Obama: If Senate Blocks Supreme Court Nominee, ‘Our Democracy Will Ultimately Suffer’

By Melanie Arter | March 16, 2016 | 11:57am EDT
President Barack Obama (AP Photo)

(CNSNews.com) – President Barack Obama on Wednesday nominated Merrick Garland, chief justice for the U.S. Court of Appeals for the D.C. Circuit to replace late Supreme Court Justice Antonin Scalia on the high court, warning Republican senators that if they block Garland’s nomination, faith in the justice system and our democracy will suffer.

“The reputation of the Supreme Court will inevitably suffer. Faith in our justice system will inevitably suffer. Our democracy will ultimately suffer as well. I have fulfilled my constitutional duty. Now it’s time for the Senate to do theirs,” Obama said in a Rose Garden ceremony.

 



Obama announced that Garland will travel to Capitol Hill to meet one-on-one with senators. He called on Republicans to give him “a fair hearing and then an up-or-down vote.”

“If you don’t, then it will not only be an abdication of the Senate’s constitutional duty, it will indicate a process for nominating and confirming judges that is beyond repair. It will mean everything is subject to the most partisan of politics – everything,” Obama said, adding that it would “provoke an endless cycle of more tit-for-tat” that would make it “increasingly” impossible for any president “to carry out their constitutional function.”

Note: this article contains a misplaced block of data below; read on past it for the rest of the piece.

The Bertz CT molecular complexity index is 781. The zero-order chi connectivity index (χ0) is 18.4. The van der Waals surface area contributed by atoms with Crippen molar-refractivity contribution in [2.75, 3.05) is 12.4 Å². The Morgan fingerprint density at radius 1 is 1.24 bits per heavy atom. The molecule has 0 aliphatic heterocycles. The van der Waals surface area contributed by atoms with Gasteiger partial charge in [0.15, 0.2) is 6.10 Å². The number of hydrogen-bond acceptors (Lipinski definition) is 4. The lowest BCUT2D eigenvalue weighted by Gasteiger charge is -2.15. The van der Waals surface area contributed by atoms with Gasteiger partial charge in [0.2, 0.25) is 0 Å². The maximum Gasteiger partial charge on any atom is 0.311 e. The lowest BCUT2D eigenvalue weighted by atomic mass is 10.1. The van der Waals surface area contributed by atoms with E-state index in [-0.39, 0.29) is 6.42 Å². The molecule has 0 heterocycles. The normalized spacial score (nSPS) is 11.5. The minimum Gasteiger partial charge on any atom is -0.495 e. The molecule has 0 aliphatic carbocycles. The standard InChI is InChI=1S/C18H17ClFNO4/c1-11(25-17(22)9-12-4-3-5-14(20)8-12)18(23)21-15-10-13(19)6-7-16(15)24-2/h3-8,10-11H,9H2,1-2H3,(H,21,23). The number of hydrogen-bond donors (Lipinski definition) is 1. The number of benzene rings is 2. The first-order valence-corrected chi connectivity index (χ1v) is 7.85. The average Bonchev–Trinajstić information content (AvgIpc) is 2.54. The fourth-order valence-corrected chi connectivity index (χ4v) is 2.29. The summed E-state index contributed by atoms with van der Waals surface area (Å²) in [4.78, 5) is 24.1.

“The reputation of the Supreme Court will inevitably suffer. Faith in our justice system will inevitably suffer. Our democracy will ultimately suffer as well,” he said. “I have fulfilled my constitutional duty. Now it’s time for the Senate to do theirs.”

Obama said he recognizes that “we have entered the political season” and that politics have been involved in nominations in the past, however “to go down that path would be wrong.” It would be “a betrayal of our best traditions and a betrayal of the vision of our founding documents,” he said.

“At a time when our politics are so polarized, at a time when norms and customs of political rhetoric and courtesy and comedy are so often treated like they’re disposable, this is precisely the time when we should play it straight and treat the process of appointing a Supreme Court Justice with a seriousness and care it deserves, because our Supreme Court really is unique,” Obama said.

“It’s supposed to be above politics. It has to be, and it should stay that way. To suggest that someone as qualified and respected as Merrick Garland doesn’t even deserve a hearing let alone an up-or-down vote to join an institution as important as our Supreme Court when two-thirds of Americans believe otherwise, that would be unprecedented,” Obama said.

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